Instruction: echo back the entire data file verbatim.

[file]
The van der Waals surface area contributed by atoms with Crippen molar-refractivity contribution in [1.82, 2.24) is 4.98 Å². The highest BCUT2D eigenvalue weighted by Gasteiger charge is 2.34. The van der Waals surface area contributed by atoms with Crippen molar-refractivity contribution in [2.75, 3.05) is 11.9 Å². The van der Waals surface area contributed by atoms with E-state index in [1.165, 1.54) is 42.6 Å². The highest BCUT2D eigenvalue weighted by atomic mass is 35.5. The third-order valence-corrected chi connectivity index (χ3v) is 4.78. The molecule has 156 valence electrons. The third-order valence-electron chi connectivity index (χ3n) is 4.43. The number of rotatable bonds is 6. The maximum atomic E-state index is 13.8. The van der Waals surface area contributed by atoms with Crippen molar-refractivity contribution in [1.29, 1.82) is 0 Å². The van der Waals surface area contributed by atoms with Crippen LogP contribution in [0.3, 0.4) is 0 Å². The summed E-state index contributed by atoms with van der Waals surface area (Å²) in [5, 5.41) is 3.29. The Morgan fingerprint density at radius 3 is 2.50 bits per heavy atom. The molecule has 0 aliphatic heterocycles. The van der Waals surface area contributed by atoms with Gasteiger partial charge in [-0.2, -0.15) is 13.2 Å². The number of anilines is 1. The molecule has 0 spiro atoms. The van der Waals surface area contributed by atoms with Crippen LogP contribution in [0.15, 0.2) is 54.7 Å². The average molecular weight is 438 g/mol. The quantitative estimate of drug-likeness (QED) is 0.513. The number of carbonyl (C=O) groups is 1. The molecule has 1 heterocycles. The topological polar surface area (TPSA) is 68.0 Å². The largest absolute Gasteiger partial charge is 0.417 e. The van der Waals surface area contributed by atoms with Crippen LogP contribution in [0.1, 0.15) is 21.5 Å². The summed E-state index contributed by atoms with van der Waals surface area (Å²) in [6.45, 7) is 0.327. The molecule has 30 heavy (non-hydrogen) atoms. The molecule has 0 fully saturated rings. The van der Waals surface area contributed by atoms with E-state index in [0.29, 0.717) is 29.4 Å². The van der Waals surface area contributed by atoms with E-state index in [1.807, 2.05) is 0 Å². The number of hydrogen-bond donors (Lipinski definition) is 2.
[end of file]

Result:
The van der Waals surface area contributed by atoms with Crippen molar-refractivity contribution in [1.82, 2.24) is 4.98 Å². The highest BCUT2D eigenvalue weighted by Gasteiger charge is 2.34. The van der Waals surface area contributed by atoms with Crippen molar-refractivity contribution in [2.75, 3.05) is 11.9 Å². The van der Waals surface area contributed by atoms with E-state index in [1.165, 1.54) is 42.6 Å². The highest BCUT2D eigenvalue weighted by atomic mass is 35.5. The third-order valence-corrected chi connectivity index (χ3v) is 4.78. The molecule has 156 valence electrons. The third-order valence-electron chi connectivity index (χ3n) is 4.43. The number of rotatable bonds is 6. The maximum atomic E-state index is 13.8. The van der Waals surface area contributed by atoms with Crippen molar-refractivity contribution in [1.29, 1.82) is 0 Å². The van der Waals surface area contributed by atoms with Crippen LogP contribution in [0.3, 0.4) is 0 Å². The summed E-state index contributed by atoms with van der Waals surface area (Å²) in [5, 5.41) is 3.29. The Morgan fingerprint density at radius 3 is 2.50 bits per heavy atom. The molecule has 0 aliphatic heterocycles. The van der Waals surface area contributed by atoms with Gasteiger partial charge in [-0.2, -0.15) is 13.2 Å². The number of anilines is 1. The molecule has 0 spiro atoms. The van der Waals surface area contributed by atoms with Crippen LogP contribution in [0.15, 0.2) is 54.7 Å². The average molecular weight is 438 g/mol. The quantitative estimate of drug-likeness (QED) is 0.513. The number of carbonyl (C=O) groups is 1. The molecule has 1 heterocycles. The topological polar surface area (TPSA) is 68.0 Å². The largest absolute Gasteiger partial charge is 0.417 e. The van der Waals surface area contributed by atoms with Crippen LogP contribution in [0.1, 0.15) is 21.5 Å². The summed E-state index contributed by atoms with van der Waals surface area (Å²) in [6.45, 7) is 0.327. The molecule has 30 heavy (non-hydrogen) atoms. The molecule has 0 fully saturated rings. The van der Waals surface area contributed by atoms with E-state index in [0.29, 0.717) is 29.4 Å². The van der Waals surface area contributed by atoms with E-state index in [1.807, 2.05) is 0 Å². The number of hydrogen-bond donors (Lipinski definition) is 2.